Do go to Pete’s site to read the entire poem to see the context. The Well.
After painting a cold and snowy scene, it seemed like time to paint something a bit warmer and more snug. So here’s an inviting table in the warm, with a view of the frosty landscape, tea and cake.
I wanted to practice some portraits, so here is an A4 portrait of Crowley, played by David Tennant, in Good Omens. I’ve loved the book of Good Omens by Terry Pratchett and Neil Gaiman for many years, and it was a delight to see it brought so faithfully to life on the screen. Below, Michael Sheen as Aziraphale. These two are both acrylic paintings.
Another much-beloved book – well, series of books, really, is Megan Whalen Turner’s Queen’s Thief series (I’m eagerly looking forward to the last book!) So here we have Helen, Queen of Eddis, with her short curly hair, dark skin and broken nose, set against the mountains of Eddis. Irene, Queen of Attolia, with her pale sad beauty, and her land rich with grapes and grain, and in the middle, the Queen’s Thief himself, Gen (Eugenides) who will marry Irene and become Attolis, the King of Attolia.
These are inktense pencil watercolours, apart from Helen’s face, which I made a horrible mess of on the first attempt and had to re-paint over the top using acrylic paint.
Finrod from the Silmarillion is one of my favorite Tolkien characters, and I like the idea that his home in the cave-city of Nargothrond was filled with complex patterns and beautiful things. This is an A4 painting, and I based it loosely on a photo of the young David Bowie.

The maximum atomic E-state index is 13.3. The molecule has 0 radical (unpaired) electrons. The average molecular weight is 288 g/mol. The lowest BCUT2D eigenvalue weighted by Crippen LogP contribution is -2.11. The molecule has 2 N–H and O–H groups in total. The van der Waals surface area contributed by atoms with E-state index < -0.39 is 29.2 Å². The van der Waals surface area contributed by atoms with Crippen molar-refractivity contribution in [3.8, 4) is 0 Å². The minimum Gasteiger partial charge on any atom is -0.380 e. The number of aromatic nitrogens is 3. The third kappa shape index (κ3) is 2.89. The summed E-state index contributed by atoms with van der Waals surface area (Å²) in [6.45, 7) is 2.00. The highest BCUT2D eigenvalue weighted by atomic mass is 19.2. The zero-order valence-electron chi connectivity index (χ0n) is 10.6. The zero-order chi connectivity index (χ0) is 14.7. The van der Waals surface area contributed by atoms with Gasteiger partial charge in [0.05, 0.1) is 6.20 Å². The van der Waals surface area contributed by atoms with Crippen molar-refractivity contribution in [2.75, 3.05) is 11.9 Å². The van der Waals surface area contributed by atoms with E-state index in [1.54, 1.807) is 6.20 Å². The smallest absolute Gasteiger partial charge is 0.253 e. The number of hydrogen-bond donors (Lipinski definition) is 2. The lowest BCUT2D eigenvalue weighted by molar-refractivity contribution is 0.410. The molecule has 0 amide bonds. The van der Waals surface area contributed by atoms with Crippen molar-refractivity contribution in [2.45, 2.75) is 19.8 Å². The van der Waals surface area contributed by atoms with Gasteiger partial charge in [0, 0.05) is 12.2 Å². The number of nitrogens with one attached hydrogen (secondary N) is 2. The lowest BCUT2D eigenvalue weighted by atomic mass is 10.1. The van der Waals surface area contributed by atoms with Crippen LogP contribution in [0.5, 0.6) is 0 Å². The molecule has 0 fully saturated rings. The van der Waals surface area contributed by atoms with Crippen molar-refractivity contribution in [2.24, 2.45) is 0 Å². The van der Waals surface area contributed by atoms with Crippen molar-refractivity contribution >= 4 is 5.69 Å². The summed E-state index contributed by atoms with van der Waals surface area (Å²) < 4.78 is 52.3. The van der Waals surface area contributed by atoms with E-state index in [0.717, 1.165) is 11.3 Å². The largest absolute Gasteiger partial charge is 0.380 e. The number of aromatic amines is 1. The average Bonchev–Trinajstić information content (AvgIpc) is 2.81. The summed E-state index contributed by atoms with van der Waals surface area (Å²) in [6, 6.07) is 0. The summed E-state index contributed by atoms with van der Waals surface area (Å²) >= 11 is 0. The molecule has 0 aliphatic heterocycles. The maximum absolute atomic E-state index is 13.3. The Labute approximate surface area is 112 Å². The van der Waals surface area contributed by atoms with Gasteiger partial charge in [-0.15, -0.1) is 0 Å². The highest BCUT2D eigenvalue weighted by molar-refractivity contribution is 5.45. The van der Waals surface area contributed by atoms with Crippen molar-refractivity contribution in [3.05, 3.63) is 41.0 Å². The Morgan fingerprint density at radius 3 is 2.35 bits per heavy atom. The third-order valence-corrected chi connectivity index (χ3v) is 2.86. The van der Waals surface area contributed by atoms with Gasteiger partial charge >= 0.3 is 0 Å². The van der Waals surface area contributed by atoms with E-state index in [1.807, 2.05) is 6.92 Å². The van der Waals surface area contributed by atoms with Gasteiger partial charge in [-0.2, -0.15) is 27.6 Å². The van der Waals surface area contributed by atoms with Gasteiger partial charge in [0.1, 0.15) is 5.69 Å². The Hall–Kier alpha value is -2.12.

I painted this from a photo that I took in January 2019 – the Tamar Valley in Cornwall where I live doesn’t get a huge amount of snow, so when it does, everything stops because the roads are icy! So I walked with my dog up to the top of Hingston Down to take photos of the mine in the snow.
It was a rather gloomy day, so I’ve adjusted the lighting here to make the brick warmer and more interesting, and added an old shovel.
These are small A5 paintings in inktense watercolour pencil and ink. I think the goblins staggering home after a good night out have worked pretty well, but the painting below was supposed to be a goblin too, and most people seem to think she has a bit more of a werewolf air about her. I like her anyway!
My saluki x Rosie Roo on a frosty Christmas day morning. Above is version 2, where I have adjusted her face a little, made some small lighting amends, and taken a new photograph. It’s surprising the difference that makes.
My original idea of a dog glowing with the winter light behind her, which I think looks perhaps a little flat by comparison (and definitely has the wrong eyes!)
And here is a smaller A4 painting of my Greek Harehound pup, Theo. He’s seven months old and surprisingly chill: he likes to watch the world going past as well as haring around like a loon. I didn’t like the background of the photo this was taken from, so I’ve added a woodland scene.
I wanted to practice painting fire and smoke, and for me, that also means DRAGON! I’m not sure yet who the small figure mysteriously watching it all is: dragon-friend or enemy or simply spectator.
Here is Tolkien’s Cirdan the Shipwright, looking out across a wild sea into the uttermost West. Cirdan was eager to travel to Valinor; when the Teleri went without him, he wanted to sail after them, but was told to wait. He built ships for other people till the last ship sailed from Mithlond.
I took this photograph back in the summer, and now the nights are long and the winds are cold, it seemed a pleasant subject.